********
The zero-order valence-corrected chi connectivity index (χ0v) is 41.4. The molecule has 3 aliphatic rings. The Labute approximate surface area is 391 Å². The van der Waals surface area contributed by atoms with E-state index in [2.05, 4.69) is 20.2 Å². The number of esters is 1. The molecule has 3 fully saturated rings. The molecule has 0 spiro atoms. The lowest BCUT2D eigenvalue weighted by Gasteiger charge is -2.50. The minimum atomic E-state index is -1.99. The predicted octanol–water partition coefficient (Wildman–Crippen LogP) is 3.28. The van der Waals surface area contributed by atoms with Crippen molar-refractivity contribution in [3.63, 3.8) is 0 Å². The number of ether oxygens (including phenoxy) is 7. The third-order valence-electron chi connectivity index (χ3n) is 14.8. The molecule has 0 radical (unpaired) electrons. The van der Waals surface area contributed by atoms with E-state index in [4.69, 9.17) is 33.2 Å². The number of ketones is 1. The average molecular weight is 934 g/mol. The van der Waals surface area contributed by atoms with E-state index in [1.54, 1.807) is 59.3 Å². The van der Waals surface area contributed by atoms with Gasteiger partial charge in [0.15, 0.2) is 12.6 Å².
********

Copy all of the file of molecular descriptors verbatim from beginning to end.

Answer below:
The zero-order valence-corrected chi connectivity index (χ0v) is 41.4. The molecule has 3 aliphatic rings. The Labute approximate surface area is 391 Å². The van der Waals surface area contributed by atoms with E-state index in [2.05, 4.69) is 20.2 Å². The number of esters is 1. The molecule has 3 fully saturated rings. The molecule has 0 spiro atoms. The lowest BCUT2D eigenvalue weighted by Gasteiger charge is -2.50. The minimum atomic E-state index is -1.99. The predicted octanol–water partition coefficient (Wildman–Crippen LogP) is 3.28. The van der Waals surface area contributed by atoms with Crippen molar-refractivity contribution in [3.63, 3.8) is 0 Å². The number of ether oxygens (including phenoxy) is 7. The third-order valence-electron chi connectivity index (χ3n) is 14.8. The molecule has 0 radical (unpaired) electrons. The van der Waals surface area contributed by atoms with E-state index in [4.69, 9.17) is 33.2 Å². The number of ketones is 1. The average molecular weight is 934 g/mol. The van der Waals surface area contributed by atoms with E-state index in [1.54, 1.807) is 59.3 Å². The van der Waals surface area contributed by atoms with Gasteiger partial charge in [0.15, 0.2) is 12.6 Å².